What is the total revenue opportunity value of each client relationship? LTV helps you understand the opportunity cost of every relationship you're building with past, present, and future client. Over time you can develop more refined projections by each client and project type. For example, due to the nature of the business, designing the first retail store for an emerging clothing brand could lead to a large account with repeat work over years. What might have been a project worth $100,000 of revenue could be worth millions. In fact, many large firms found their early growth this way. Alternatively, a residential client might only need a new house every 6-10 years. For the purposes of this article we'll look at LTV as part of a larger equation concerning marketing spend.

A simple categorization might be:

Low Repeatable Volume, Small Account Size
Residential Home Owner — every 10+ years
Retail Owner — every 1-2 years depending on their business model

Low Repeatable Volume, Large Account Size
Residential Home Owner — every 6+ years

Repeatable Volume, Large Account Size
Residential Developer — every 1+ Year depending on their volume of upcoming work
Commercial Office  — every 1-2 years depending on their business modelHospitality — depends on their local growth model
Education — depends on the institution

Highly Repeatable Volume, Large Account Size
Retail Rollouts — several per year
Commercial Developer — every 1-2 years depending on their business model

Included as part of a strong due diligence process during client intake, a potential client's LTV could help you decide how to proceed with the opportunity and help you modify your proposal accordingly.

Cost Per Lead (CPL) (Bonus!)

Now that we understand the definition of a MQL and BDQL, we can now shift our attention to the cost of acquiring those types of leads.
Cost Per Lead breaks down the attendant costs of all your marketing activities in relation to top of funnel activities divided by the number of leads you acquired.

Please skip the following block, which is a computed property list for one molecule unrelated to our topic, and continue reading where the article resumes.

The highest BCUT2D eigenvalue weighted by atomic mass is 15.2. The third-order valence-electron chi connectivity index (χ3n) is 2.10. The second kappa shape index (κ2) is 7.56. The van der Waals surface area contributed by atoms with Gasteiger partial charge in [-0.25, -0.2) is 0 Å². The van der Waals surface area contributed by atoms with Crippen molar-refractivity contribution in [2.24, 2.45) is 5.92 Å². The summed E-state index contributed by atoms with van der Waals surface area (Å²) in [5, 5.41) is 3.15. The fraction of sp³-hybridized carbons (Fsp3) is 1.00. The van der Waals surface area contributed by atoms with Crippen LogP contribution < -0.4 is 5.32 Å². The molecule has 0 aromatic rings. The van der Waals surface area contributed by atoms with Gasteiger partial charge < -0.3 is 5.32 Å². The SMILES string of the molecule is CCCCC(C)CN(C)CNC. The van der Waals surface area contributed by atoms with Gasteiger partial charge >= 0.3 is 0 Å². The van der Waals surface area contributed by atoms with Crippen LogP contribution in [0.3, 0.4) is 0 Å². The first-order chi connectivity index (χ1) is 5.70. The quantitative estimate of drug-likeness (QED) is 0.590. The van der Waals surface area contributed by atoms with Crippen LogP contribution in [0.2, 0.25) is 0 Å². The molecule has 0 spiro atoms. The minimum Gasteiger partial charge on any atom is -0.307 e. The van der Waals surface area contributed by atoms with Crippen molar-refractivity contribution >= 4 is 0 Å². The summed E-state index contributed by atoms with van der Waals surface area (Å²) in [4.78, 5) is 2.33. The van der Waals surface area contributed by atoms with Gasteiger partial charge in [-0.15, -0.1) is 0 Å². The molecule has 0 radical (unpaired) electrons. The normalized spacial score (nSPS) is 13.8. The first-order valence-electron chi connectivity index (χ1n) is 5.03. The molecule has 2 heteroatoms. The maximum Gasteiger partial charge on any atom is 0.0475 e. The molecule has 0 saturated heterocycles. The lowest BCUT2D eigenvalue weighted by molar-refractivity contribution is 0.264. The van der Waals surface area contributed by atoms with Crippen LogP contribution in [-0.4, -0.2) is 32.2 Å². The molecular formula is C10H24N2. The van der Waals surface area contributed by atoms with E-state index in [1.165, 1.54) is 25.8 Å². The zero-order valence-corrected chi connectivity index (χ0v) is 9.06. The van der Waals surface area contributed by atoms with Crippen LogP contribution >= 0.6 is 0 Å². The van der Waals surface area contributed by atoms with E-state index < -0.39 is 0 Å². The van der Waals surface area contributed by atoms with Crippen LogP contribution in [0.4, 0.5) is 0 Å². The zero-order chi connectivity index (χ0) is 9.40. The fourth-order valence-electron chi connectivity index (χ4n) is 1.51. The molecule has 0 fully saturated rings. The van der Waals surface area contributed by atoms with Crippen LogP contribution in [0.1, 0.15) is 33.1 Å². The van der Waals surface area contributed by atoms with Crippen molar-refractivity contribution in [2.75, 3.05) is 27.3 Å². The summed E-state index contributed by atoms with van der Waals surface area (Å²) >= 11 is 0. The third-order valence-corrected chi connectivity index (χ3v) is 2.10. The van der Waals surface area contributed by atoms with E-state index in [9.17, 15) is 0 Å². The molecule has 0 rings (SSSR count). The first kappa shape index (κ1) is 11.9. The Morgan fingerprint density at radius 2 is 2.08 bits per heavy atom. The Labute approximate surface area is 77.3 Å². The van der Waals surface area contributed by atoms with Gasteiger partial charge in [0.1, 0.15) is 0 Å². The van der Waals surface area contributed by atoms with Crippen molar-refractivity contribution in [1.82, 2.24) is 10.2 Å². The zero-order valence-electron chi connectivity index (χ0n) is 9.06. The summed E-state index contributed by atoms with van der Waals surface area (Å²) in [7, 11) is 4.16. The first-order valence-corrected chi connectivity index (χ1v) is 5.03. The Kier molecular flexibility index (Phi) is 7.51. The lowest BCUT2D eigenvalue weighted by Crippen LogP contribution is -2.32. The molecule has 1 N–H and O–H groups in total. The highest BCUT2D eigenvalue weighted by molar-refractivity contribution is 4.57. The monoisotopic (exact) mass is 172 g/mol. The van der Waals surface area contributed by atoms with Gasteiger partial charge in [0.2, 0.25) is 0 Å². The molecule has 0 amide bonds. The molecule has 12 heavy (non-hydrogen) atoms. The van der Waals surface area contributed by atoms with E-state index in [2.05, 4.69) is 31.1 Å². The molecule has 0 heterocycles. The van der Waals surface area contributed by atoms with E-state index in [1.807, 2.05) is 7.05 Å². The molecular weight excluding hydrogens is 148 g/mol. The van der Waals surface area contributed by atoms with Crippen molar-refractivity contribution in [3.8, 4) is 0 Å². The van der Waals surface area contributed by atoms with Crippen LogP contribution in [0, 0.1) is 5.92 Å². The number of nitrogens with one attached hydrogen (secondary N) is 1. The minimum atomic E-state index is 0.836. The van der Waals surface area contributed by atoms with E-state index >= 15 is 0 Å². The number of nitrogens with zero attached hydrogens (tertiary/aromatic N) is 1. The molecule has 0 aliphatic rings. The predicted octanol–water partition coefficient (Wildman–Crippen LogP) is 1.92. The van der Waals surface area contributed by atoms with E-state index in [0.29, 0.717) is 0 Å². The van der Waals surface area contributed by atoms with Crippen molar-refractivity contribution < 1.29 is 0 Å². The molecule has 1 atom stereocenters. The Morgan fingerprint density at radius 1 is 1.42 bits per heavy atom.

Let's say you spent $1000 on an event. How many new contacts did you make from that event? Of those contacts, how many of them looked like they were in need of your services in the near term?

Let's assume you made 50 contacts. After review, you found that you had about 25 potential leads of new projects. Your CPL for this particular marketing activity would be:

$1000 / 25 = $40 CPL

Each of your marketing activities can be grouped in order to understand their impact in aggregate. CPL is just one number to keep track of in terms of marketing efficacy. Your customer acquisition costs (CAC) tell the real story about your costs in relation to your win-rate. The balance between CPL and CAC will help paint a fuller picture about where you should allocate additional resources specific to your target market.

Client Acquisition Cost (CAC) (Bonus!)

How much does it cost your firm to actually acquire a new client?  Client Acquisition Cost considers the marketing costs associated with the acquisition of every new client.

Why does this matter?

Depending on the typology of a given project you might find that the inherent margin (we encourage all architects to budget with margin in mind) determines the strategy. Low revenue, high volume work necessitates a low-cost long-term inbound strategy like SEO driven content while higher-margin, long term projects can afford a higher CAC and can leverage paid channels.

So how do we calculate it?

To calculate CAC, divide all the costs spent on acquiring more clients (marketing expenses) by the number of clients acquired in the period the money was spent. For example, if a client spent $100 on marketing initiatives in a year and acquired 100 clients in the same year, their CAC is $1.00.

But how do I know which channel is really working? Breaking out your CAC analysis by channel will demonstrate where you are seeing the highest return for every dollar spent.